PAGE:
Sunday Sermon for September 2, 2018, the Twenty-second Sunday in Ordinary Time, Year B
Readings: Deut: 4:1-2, 6-8; Jas 1:17-18, 21b-22, 27; Mk 7:1-8, 14-15, 21-23
Last week we were presented with the challenge Joshua placed before the people of Israel 3500 years ago: choose today whom you will serve. Each of us has a free will to make the choice of whom we will serve. I think it is important to recognize that there is not an option to serve no one. Each of us has to serve someone.
When the people of Israel told Joshua they would serve the Lord, Joshua emphasized that serving the Lord was not easy. It was certainly not a matter of lip service and merely believing in God; rather, it is a matter of loving Him and serving Him with one’s whole heart, and soul, and mind, and strength.
In today’s readings, what it means to serve the Lord is spelled out for us. In the first reading Moses speaks to the people about the statutes and decrees of the Lord that they needed to observe. Knowing human nature well, Moses tells the people they are not to add to nor subtract from what God commanded.
In the Gospel we hear our Lord chastising the Pharisees and the Scribes because they made mere human precepts into laws. They required the people to follow practices God had not commanded as the Law; at the same time, they conveniently set aside commands of the Law they did not like. Keep in mind, the things the Pharisees required were all good and reasonable things, but they were not God’s Law.
St. James, in the second reading, tells us that all good giving and every perfect gift comes from above, from God. The obvious implication is that anything not good or perfect must come from either the devil or human creatures. Most specifically, St. James calls us all to welcome the word that has been planted in us and is able to save our soul. Beyond this, he tells us that we are to be doers of the word and not hearers only. If we only give lip service and do not practice what God has revealed, St. James says we delude ourselves.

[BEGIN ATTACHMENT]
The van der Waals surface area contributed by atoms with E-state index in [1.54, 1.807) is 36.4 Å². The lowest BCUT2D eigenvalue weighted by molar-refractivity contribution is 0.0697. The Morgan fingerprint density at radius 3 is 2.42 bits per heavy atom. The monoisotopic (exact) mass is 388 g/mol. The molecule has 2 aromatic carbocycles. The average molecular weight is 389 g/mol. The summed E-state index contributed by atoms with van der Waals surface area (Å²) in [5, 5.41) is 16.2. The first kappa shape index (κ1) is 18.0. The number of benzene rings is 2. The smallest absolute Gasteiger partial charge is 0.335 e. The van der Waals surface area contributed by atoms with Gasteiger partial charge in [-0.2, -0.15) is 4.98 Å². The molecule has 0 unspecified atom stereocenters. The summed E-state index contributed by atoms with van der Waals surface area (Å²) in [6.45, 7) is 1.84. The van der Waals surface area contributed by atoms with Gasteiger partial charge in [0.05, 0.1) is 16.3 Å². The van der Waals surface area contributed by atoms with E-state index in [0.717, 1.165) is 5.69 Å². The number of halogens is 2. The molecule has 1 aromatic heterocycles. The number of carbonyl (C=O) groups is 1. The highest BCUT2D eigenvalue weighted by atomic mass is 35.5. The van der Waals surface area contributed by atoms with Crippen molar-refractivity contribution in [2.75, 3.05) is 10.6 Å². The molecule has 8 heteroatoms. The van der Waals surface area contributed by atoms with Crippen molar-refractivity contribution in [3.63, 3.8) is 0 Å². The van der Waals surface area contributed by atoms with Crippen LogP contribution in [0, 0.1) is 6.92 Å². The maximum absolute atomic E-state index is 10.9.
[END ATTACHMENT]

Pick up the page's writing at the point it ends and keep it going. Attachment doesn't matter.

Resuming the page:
At one point, Jesus challenges His hearers to search the Scriptures in which they believed they had salvation. In other words, salvation does not come through the written Word of God alone; instead, salvation comes through the Word made flesh, the Person of Jesus Christ. So, we are indeed to read the Scriptures and allow God’s Word into our hearts and minds, but no one will be saved through the Bible alone.
Anyone who is saved is saved by Jesus Christ. A proper reading of the Scriptures makes clear that Jesus is the Savior and there is no other Name given to us by which we will be saved. Therefore, Jesus is the Word of God we must welcome into our hearts. The written word can touch us deeply and we can come back to it time and again because it speaks to our hearts. However, we cannot truly love the written word.
The written word can instruct us, challenge us, console us, encourage us, and so on. Allowing the word into our hearts can help us to know Who Jesus is, but allowing Jesus into our hearts requires love. We can read the words He spoke and we can be moved, but we are called to love the Person. This is what it really means to serve the Lord.
To love Him is to serve Him and vice versa. This is why, in the Gospel reading our Lord teaches us that what defiles us comes from within our hearts: evil thoughts, unchastity, theft, murder, adultery, greed, malice, deceit, licentiousness, envy, blasphemy, arrogance, and folly. These are all violations of love; they cannot come from above because they gravitate against our dignity and how we are to serve God and neighbor.
If we give into these things, we have set aside the Law of God and substituted it with something of our own making. In other words, we have fallen under the same condemnation as the Scribes and Pharisees in the Gospel. So, once again, the question has to be put to us: whom will we serve?
If you see in yourself some of the things mentioned by our Lord that defile us, do not despair. If we are repentant and do not want to do these things, even though we fall through human weakness, we can be confident in the mercy of God. If we are willfully giving into these kinds of things with no remorse, we are choosing not to serve the Lord. What does the choice to serve the Lord entail? To serve God is very simple (although our selfishness can make it difficult) and requires only one thing: do everything out of love.
Fr. Altier’s column appears regularly in The Wanderer, a national Catholic weekly published in St. Paul, Minn. For information about subscribing to The Wanderer, please visit www.thewandererpress.com.